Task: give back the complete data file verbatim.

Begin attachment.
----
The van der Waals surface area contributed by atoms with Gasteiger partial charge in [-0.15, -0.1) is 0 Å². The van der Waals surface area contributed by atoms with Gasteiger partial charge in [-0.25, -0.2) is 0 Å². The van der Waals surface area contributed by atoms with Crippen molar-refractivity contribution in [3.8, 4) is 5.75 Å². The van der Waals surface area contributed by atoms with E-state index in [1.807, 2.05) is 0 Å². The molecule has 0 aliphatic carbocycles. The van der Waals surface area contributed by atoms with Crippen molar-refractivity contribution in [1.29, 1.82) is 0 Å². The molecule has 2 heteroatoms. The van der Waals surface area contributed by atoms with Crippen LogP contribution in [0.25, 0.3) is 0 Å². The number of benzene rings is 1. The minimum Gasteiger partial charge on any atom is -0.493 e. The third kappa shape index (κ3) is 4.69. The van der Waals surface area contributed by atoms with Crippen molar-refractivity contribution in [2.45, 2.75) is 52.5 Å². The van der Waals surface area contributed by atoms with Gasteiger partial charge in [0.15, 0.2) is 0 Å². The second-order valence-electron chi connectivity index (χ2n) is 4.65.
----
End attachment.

The van der Waals surface area contributed by atoms with Gasteiger partial charge in [-0.15, -0.1) is 0 Å². The van der Waals surface area contributed by atoms with Gasteiger partial charge in [-0.25, -0.2) is 0 Å². The van der Waals surface area contributed by atoms with Crippen molar-refractivity contribution in [3.8, 4) is 5.75 Å². The van der Waals surface area contributed by atoms with E-state index in [1.807, 2.05) is 0 Å². The molecule has 0 aliphatic carbocycles. The van der Waals surface area contributed by atoms with Crippen molar-refractivity contribution in [1.29, 1.82) is 0 Å². The molecule has 2 heteroatoms. The van der Waals surface area contributed by atoms with Crippen LogP contribution in [0.25, 0.3) is 0 Å². The number of benzene rings is 1. The minimum Gasteiger partial charge on any atom is -0.493 e. The third kappa shape index (κ3) is 4.69. The van der Waals surface area contributed by atoms with Crippen molar-refractivity contribution in [2.45, 2.75) is 52.5 Å². The van der Waals surface area contributed by atoms with Gasteiger partial charge in [0.15, 0.2) is 0 Å². The second-order valence-electron chi connectivity index (χ2n) is 4.65.